“The chinampas were formed by heaping up the soft mud from the lake onto the woven reeds in order to form seed beds for flowers and vegetables, and these floating gardens gradually increased in size and became more compact from the growth of the interlacing roots of the willows and other water-loving plants until they may have supported a small hut for the owner and his family, and the lengthening roots eventually anchored then on the shallow margin of the lake.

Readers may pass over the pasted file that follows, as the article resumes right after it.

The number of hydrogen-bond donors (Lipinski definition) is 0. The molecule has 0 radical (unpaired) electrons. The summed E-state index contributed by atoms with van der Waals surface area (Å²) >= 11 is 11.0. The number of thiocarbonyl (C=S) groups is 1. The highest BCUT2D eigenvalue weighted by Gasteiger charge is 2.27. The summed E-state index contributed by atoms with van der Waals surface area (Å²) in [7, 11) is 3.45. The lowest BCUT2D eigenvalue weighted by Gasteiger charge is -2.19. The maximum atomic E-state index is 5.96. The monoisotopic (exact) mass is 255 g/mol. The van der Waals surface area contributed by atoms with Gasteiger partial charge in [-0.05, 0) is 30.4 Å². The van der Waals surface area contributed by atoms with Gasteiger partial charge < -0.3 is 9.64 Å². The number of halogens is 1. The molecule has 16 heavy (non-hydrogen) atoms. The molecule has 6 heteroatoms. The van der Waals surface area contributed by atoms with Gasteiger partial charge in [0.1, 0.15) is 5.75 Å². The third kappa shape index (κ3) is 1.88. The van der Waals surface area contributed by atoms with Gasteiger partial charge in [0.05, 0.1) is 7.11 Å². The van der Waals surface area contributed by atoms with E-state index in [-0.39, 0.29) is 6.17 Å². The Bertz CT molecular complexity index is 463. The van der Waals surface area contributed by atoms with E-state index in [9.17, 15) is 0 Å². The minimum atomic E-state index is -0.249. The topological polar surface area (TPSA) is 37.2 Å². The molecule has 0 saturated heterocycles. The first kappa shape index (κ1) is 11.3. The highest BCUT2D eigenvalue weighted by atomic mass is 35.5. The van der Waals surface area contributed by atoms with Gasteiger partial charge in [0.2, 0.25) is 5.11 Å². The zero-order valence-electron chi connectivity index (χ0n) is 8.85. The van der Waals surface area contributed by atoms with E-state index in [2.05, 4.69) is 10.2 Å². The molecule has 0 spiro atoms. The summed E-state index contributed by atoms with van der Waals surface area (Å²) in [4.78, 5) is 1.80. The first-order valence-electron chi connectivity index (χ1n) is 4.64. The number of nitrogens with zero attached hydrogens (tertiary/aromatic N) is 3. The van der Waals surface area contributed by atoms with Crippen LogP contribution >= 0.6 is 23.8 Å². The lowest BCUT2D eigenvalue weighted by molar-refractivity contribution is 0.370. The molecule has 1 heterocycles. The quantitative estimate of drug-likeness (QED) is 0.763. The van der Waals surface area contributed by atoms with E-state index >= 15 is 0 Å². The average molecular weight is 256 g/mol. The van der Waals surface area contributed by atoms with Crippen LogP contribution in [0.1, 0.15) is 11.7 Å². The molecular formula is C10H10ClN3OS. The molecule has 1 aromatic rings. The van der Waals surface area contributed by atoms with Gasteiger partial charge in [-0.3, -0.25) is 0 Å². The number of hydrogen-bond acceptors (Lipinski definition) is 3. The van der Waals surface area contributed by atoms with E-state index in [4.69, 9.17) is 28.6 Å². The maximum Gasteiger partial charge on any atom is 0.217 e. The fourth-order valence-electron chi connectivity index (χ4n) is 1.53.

These gardens are divided into long narrow strips with canals running between just wide enough for the passage of a dugout canoe. The Indian cultivator poles his canoe along the narrow channels and scoops up the soft mud from the bottom to spread it over the land and splashes the water over the growing plants with his paddle.  It was probably this method of cultivation which gave the mainly rectangular arrangement of the streets of the city of Tenochtitlán, the more unsymmetrical canals showing the original waterways between the mudbanks, while the aggregation of chinampas may have left an irregular margin of outlying houses and gardens.”